Monday, July 22, 2019

Summer 2019 Newsletter

Here's my summer 2019 newsletter. If you want more news like this, plus snippets, freebies, and more, please subscribe here.

Summer in the Redwoods 

The spring rains have finally ceased, the garden is bursting with awakening vegetable and flower plants, and it's a bit of a challenge to keep writing when I just want to be outdoors, enjoying the wonderful weather. I often get the sense of how very nourishing this season is. So many of the winter's struggles have been laid to rest, and projects I've been working on are -- like the blossoms and vegetables -- nearing maturity. I send all my friends and readers wishes for a joyous, fruitful summer.

Publishing News

Announcing A Heat Wave in the Hellers, and Other Tales of Darkover -- the new collection of my Darkover short fiction!

With the permission of the Marion Zimmer Bradley Literary Works Trust, I've gathered all my Darkover short works in one volume. I'm excited about this project for many reasons, including that these are some of my favorite stories, that I got my professional publishing start in Marion's anthologies (Free Amazons of Darkover and the first Sword and Sorceress) and especially that I now have the opportunity to share with you my previously unpublished Darkover tales. The Introduction and Table of Contents are below. In the title story, written as a birthday gift, I sent Marion herself to Darkover to solve a planetary crisis. Needless to say, the gift was received with delight.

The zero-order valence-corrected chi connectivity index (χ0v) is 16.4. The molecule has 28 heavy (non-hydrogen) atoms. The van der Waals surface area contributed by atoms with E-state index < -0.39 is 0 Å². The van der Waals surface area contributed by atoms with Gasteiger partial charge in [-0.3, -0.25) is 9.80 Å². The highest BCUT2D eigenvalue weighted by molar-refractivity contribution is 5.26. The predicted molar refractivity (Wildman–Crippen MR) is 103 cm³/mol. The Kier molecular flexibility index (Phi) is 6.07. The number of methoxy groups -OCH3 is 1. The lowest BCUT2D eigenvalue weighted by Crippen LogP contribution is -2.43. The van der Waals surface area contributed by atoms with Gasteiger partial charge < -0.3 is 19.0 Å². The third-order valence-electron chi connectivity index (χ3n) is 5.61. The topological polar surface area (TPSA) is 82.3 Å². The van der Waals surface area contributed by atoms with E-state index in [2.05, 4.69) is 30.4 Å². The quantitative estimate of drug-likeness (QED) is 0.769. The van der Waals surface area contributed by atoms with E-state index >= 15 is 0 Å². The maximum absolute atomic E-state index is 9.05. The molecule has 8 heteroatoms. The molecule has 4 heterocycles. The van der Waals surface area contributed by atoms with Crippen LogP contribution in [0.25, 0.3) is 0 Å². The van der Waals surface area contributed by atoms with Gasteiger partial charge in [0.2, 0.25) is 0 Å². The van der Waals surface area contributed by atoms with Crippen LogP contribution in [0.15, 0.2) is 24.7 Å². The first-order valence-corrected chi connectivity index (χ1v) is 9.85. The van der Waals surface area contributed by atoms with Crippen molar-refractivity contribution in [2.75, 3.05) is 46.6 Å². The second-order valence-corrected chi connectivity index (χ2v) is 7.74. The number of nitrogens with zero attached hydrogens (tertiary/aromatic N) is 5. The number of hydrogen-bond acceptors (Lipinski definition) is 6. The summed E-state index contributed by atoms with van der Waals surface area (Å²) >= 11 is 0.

For the cover, I was delighted to have this beautiful original painting by Hannah M.G. Shapero, who also did the cover for Hawkmistress!

A Heat Wave in the Hellers will be released on October 1, 2019, but it's now available for pre-order in ebook and print editions. It will also be available in print through Ingram, so if your local bookstore uses them as a distributor, you can order it.

Amazon Kindle here. Print edition here.
Barnes & Noble. I'm still working with them, so check pre-order availability soon.
Book View Cafe will have both mobi and epub versions, released on October 1.

A Heat Wave in the Hellers